INDIAN WELLS, CALIF. — Are we witnessing the demise of the stethoscope? Eric Topol, M.D., believes so, at least metaphorically. Well, no, in reality actually.
Topol, director of Scripps Health's Translational Science Institute and author of the highly compelling book The Creative Destruction of Medicine, explained how tremendous advances in technology — largely in the consumer market — are radically changing health care. Combine that with our growing understanding of the human genome, and care delivery may never be the same, Topol said during his keynote presentation on day two of the CHIME Fall Forum.
Topol started his lecture explaining that his book was meant to shed light on the need for "radical innovation" in health care. A large part of that innovation is being driven by consumer-oriented products. Just think, he said, how far we've come in the nine short years since Apple introduced the first iPod. "Think about that disruption," he said.
And this — Facebook recently reached 1 billion registrants worldwide. Social networking has led to an explosion in online health communities, he noted, where patients freely share information and experiences, sometimes even discussing things that they haven't told their doctor.
But Topol was just getting warmed up with these tidbits. He really had us eating out of the palm of his hand as he showed off devices that easily attach to your smartphone:
- Zeo, which tracks brain waves when you sleep.
- A blood pressure monitor.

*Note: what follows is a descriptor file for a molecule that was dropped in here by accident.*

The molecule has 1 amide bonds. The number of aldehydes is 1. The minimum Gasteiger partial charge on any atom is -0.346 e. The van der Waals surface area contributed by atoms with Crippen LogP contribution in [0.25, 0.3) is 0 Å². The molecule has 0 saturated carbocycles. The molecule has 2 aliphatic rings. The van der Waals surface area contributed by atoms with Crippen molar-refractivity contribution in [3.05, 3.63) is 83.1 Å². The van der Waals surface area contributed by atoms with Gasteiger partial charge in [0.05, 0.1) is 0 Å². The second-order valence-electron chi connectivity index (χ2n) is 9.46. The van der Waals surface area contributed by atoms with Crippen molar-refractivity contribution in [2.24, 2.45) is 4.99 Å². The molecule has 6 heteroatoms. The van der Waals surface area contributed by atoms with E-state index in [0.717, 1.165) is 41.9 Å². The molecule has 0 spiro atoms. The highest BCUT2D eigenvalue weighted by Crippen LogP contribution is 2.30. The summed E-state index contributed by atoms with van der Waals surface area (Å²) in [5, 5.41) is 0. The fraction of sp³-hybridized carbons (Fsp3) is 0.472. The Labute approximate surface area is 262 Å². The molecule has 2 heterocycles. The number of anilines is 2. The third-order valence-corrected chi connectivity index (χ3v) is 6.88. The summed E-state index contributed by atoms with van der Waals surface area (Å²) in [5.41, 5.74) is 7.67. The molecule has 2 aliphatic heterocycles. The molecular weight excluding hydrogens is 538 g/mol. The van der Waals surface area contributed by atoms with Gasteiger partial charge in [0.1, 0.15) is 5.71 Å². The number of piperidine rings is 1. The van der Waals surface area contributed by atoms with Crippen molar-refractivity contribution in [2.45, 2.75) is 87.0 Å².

- AlivCor, which turns your smartphone into a portable ECG machine.
He talked about apps which allow people to take a picture of a skin lesion and get an instant analysis. And, he hooked up an ultrasound device to his iPhone, unbuttoned his shirt and showed off a high-quality image of his heart. He said that he uses the device regularly with his own patients. Oh, and he was wearing a smartphone on his wrist that capture and displayed his vital signs.
All of this leads to a world where patients are not only more empowered, but where they can be more connected to providers, since these devices can send information back to caregivers through the cloud. They also create an environment where patients can bypass traditional health care services for what was heretofore the domain of clinics and hospitals. Talk about disruption.
Topol then spent some time explaining our growing understanding of the human genome. This is allowing for more targeted and personalized care. Eventually, it could lead to a more predictive approach to care — knowing in advance if someone is predisposed to get an illness.
So, it's been a good couple of days here in the California desert. As I pointed out yesterday, we heard a lot about how IT execs are preparing their organizations to transition to a risk-based, value-based delivery system. Topol explored the evolution of technology and personalized medicine and in between, there was plenty of dialogue around meaningful use and other critical IT issues, some of which we will explore both here and in the magazine in future issues.
But the highlight for me — really for most everyone here — was the two seconds we got to rub shoulders with greatness — the dynamic duo of Misty May-Treanor and Kerri Walsh Jennings. The gold medal Olympians held a photo op during Wednesday night's reception. I'll tell you what, those gold medals are heavier than you'd think.